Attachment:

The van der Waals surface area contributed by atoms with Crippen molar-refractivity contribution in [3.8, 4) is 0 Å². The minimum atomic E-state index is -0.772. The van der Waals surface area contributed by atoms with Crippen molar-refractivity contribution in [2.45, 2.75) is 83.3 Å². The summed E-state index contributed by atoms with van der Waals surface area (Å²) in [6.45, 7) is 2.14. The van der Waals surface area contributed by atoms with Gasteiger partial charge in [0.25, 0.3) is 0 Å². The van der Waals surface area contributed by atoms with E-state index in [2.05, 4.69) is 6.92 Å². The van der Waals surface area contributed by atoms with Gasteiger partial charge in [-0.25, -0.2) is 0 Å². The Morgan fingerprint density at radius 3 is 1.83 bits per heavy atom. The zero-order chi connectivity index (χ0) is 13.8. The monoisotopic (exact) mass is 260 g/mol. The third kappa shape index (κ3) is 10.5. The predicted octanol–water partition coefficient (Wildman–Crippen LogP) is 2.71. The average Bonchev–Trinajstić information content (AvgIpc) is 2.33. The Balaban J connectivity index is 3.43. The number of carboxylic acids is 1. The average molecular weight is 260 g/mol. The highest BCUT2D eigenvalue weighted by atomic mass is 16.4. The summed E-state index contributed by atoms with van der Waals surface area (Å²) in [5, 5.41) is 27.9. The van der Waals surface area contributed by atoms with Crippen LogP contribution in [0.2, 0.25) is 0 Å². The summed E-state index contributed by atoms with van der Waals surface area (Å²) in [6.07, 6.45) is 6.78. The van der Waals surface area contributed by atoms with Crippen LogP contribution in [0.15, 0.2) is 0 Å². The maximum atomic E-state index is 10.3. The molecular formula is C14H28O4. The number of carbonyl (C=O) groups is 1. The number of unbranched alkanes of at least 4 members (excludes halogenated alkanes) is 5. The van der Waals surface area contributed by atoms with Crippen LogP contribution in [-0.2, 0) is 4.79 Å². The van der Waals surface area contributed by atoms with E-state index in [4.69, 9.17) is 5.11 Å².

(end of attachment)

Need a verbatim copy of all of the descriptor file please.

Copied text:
The van der Waals surface area contributed by atoms with Crippen molar-refractivity contribution in [3.8, 4) is 0 Å². The minimum atomic E-state index is -0.772. The van der Waals surface area contributed by atoms with Crippen molar-refractivity contribution in [2.45, 2.75) is 83.3 Å². The summed E-state index contributed by atoms with van der Waals surface area (Å²) in [6.45, 7) is 2.14. The van der Waals surface area contributed by atoms with Gasteiger partial charge in [0.25, 0.3) is 0 Å². The van der Waals surface area contributed by atoms with E-state index in [2.05, 4.69) is 6.92 Å². The van der Waals surface area contributed by atoms with Gasteiger partial charge in [-0.25, -0.2) is 0 Å². The Morgan fingerprint density at radius 3 is 1.83 bits per heavy atom. The zero-order chi connectivity index (χ0) is 13.8. The monoisotopic (exact) mass is 260 g/mol. The third kappa shape index (κ3) is 10.5. The predicted octanol–water partition coefficient (Wildman–Crippen LogP) is 2.71. The average Bonchev–Trinajstić information content (AvgIpc) is 2.33. The Balaban J connectivity index is 3.43. The number of carboxylic acids is 1. The average molecular weight is 260 g/mol. The highest BCUT2D eigenvalue weighted by atomic mass is 16.4. The summed E-state index contributed by atoms with van der Waals surface area (Å²) in [5, 5.41) is 27.9. The van der Waals surface area contributed by atoms with Crippen LogP contribution in [0.2, 0.25) is 0 Å². The summed E-state index contributed by atoms with van der Waals surface area (Å²) in [6.07, 6.45) is 6.78. The van der Waals surface area contributed by atoms with Crippen LogP contribution in [0.15, 0.2) is 0 Å². The maximum atomic E-state index is 10.3. The molecular formula is C14H28O4. The number of carbonyl (C=O) groups is 1. The number of unbranched alkanes of at least 4 members (excludes halogenated alkanes) is 5. The van der Waals surface area contributed by atoms with Crippen LogP contribution in [-0.2, 0) is 4.79 Å². The van der Waals surface area contributed by atoms with E-state index in [4.69, 9.17) is 5.11 Å².